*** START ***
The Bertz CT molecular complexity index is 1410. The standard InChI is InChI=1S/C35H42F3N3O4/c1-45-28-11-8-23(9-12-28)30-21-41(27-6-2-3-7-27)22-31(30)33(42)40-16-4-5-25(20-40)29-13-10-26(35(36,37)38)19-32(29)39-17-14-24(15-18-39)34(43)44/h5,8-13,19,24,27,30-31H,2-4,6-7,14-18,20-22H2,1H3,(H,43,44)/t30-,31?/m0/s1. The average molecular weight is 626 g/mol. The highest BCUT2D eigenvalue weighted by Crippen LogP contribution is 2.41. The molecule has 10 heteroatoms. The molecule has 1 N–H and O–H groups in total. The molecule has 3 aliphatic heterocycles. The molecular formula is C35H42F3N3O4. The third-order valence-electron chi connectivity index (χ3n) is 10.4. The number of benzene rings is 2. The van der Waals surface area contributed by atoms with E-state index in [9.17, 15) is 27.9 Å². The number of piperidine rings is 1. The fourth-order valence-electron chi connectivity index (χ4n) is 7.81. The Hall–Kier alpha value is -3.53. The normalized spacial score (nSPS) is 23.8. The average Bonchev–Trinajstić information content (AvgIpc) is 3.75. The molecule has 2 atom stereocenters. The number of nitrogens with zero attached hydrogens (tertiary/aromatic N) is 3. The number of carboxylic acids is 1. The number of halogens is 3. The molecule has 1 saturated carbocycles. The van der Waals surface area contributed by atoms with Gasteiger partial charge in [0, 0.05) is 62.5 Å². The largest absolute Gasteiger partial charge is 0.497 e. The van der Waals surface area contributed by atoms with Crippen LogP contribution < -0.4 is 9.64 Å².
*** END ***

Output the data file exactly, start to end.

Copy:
The Bertz CT molecular complexity index is 1410. The standard InChI is InChI=1S/C35H42F3N3O4/c1-45-28-11-8-23(9-12-28)30-21-41(27-6-2-3-7-27)22-31(30)33(42)40-16-4-5-25(20-40)29-13-10-26(35(36,37)38)19-32(29)39-17-14-24(15-18-39)34(43)44/h5,8-13,19,24,27,30-31H,2-4,6-7,14-18,20-22H2,1H3,(H,43,44)/t30-,31?/m0/s1. The average molecular weight is 626 g/mol. The highest BCUT2D eigenvalue weighted by Crippen LogP contribution is 2.41. The molecule has 10 heteroatoms. The molecule has 1 N–H and O–H groups in total. The molecule has 3 aliphatic heterocycles. The molecular formula is C35H42F3N3O4. The third-order valence-electron chi connectivity index (χ3n) is 10.4. The number of benzene rings is 2. The van der Waals surface area contributed by atoms with E-state index in [9.17, 15) is 27.9 Å². The number of piperidine rings is 1. The fourth-order valence-electron chi connectivity index (χ4n) is 7.81. The Hall–Kier alpha value is -3.53. The normalized spacial score (nSPS) is 23.8. The average Bonchev–Trinajstić information content (AvgIpc) is 3.75. The molecule has 2 atom stereocenters. The number of nitrogens with zero attached hydrogens (tertiary/aromatic N) is 3. The number of carboxylic acids is 1. The number of halogens is 3. The molecule has 1 saturated carbocycles. The van der Waals surface area contributed by atoms with Gasteiger partial charge in [0, 0.05) is 62.5 Å². The largest absolute Gasteiger partial charge is 0.497 e. The van der Waals surface area contributed by atoms with Crippen LogP contribution < -0.4 is 9.64 Å².